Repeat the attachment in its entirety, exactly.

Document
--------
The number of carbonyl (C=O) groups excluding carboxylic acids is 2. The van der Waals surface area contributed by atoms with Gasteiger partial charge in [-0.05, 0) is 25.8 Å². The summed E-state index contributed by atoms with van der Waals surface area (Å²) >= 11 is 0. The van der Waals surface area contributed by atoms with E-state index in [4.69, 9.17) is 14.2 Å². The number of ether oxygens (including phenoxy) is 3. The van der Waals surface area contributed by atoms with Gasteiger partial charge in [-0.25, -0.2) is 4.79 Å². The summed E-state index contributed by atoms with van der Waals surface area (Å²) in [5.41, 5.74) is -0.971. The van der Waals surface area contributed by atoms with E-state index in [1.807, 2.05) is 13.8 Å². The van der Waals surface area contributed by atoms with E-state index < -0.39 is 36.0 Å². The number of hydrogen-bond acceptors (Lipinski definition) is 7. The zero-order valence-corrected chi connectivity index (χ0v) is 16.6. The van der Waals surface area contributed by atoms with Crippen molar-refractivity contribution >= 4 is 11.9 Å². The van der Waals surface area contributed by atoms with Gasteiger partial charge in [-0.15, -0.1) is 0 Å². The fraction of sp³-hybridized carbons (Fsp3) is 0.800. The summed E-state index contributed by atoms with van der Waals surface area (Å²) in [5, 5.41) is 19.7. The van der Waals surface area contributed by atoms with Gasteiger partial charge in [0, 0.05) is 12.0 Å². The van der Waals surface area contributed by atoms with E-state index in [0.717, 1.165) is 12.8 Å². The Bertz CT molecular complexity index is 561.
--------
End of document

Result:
The number of carbonyl (C=O) groups excluding carboxylic acids is 2. The van der Waals surface area contributed by atoms with Gasteiger partial charge in [-0.05, 0) is 25.8 Å². The summed E-state index contributed by atoms with van der Waals surface area (Å²) >= 11 is 0. The van der Waals surface area contributed by atoms with E-state index in [4.69, 9.17) is 14.2 Å². The number of ether oxygens (including phenoxy) is 3. The van der Waals surface area contributed by atoms with Gasteiger partial charge in [-0.25, -0.2) is 4.79 Å². The summed E-state index contributed by atoms with van der Waals surface area (Å²) in [5.41, 5.74) is -0.971. The van der Waals surface area contributed by atoms with E-state index in [1.807, 2.05) is 13.8 Å². The van der Waals surface area contributed by atoms with E-state index < -0.39 is 36.0 Å². The number of hydrogen-bond acceptors (Lipinski definition) is 7. The zero-order valence-corrected chi connectivity index (χ0v) is 16.6. The van der Waals surface area contributed by atoms with Crippen molar-refractivity contribution >= 4 is 11.9 Å². The van der Waals surface area contributed by atoms with Gasteiger partial charge in [-0.15, -0.1) is 0 Å². The fraction of sp³-hybridized carbons (Fsp3) is 0.800. The summed E-state index contributed by atoms with van der Waals surface area (Å²) in [5, 5.41) is 19.7. The van der Waals surface area contributed by atoms with Gasteiger partial charge in [0, 0.05) is 12.0 Å². The van der Waals surface area contributed by atoms with E-state index in [0.717, 1.165) is 12.8 Å². The Bertz CT molecular complexity index is 561.